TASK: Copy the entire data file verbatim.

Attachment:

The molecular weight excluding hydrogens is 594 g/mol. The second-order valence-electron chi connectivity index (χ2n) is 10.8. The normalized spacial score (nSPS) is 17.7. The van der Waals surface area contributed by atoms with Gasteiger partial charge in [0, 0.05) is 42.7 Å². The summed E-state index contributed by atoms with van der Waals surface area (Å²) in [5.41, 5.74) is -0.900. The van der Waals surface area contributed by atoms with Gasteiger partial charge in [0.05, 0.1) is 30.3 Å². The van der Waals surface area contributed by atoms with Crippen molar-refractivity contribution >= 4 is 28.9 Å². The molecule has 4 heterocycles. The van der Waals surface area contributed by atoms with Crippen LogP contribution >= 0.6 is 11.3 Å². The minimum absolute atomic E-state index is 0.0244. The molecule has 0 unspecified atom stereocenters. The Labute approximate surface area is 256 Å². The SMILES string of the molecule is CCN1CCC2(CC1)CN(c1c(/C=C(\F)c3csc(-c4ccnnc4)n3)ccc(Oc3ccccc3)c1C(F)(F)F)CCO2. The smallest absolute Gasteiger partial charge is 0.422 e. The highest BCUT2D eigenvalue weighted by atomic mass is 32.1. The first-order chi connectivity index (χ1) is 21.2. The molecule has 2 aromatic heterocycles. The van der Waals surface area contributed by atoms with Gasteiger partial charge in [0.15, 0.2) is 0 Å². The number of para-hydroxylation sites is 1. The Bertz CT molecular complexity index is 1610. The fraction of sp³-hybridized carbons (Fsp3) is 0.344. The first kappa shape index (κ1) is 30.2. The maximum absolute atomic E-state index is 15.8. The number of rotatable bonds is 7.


The molecular weight excluding hydrogens is 594 g/mol. The second-order valence-electron chi connectivity index (χ2n) is 10.8. The normalized spacial score (nSPS) is 17.7. The van der Waals surface area contributed by atoms with Gasteiger partial charge in [0, 0.05) is 42.7 Å². The summed E-state index contributed by atoms with van der Waals surface area (Å²) in [5.41, 5.74) is -0.900. The van der Waals surface area contributed by atoms with Gasteiger partial charge in [0.05, 0.1) is 30.3 Å². The van der Waals surface area contributed by atoms with Crippen molar-refractivity contribution >= 4 is 28.9 Å². The molecule has 4 heterocycles. The van der Waals surface area contributed by atoms with Crippen LogP contribution >= 0.6 is 11.3 Å². The minimum absolute atomic E-state index is 0.0244. The molecule has 0 unspecified atom stereocenters. The Labute approximate surface area is 256 Å². The SMILES string of the molecule is CCN1CCC2(CC1)CN(c1c(/C=C(\F)c3csc(-c4ccnnc4)n3)ccc(Oc3ccccc3)c1C(F)(F)F)CCO2. The smallest absolute Gasteiger partial charge is 0.422 e. The highest BCUT2D eigenvalue weighted by atomic mass is 32.1. The first-order chi connectivity index (χ1) is 21.2. The molecule has 2 aromatic heterocycles. The van der Waals surface area contributed by atoms with Gasteiger partial charge in [0.15, 0.2) is 0 Å². The number of para-hydroxylation sites is 1. The Bertz CT molecular complexity index is 1610. The fraction of sp³-hybridized carbons (Fsp3) is 0.344. The first kappa shape index (κ1) is 30.2. The maximum absolute atomic E-state index is 15.8. The number of rotatable bonds is 7.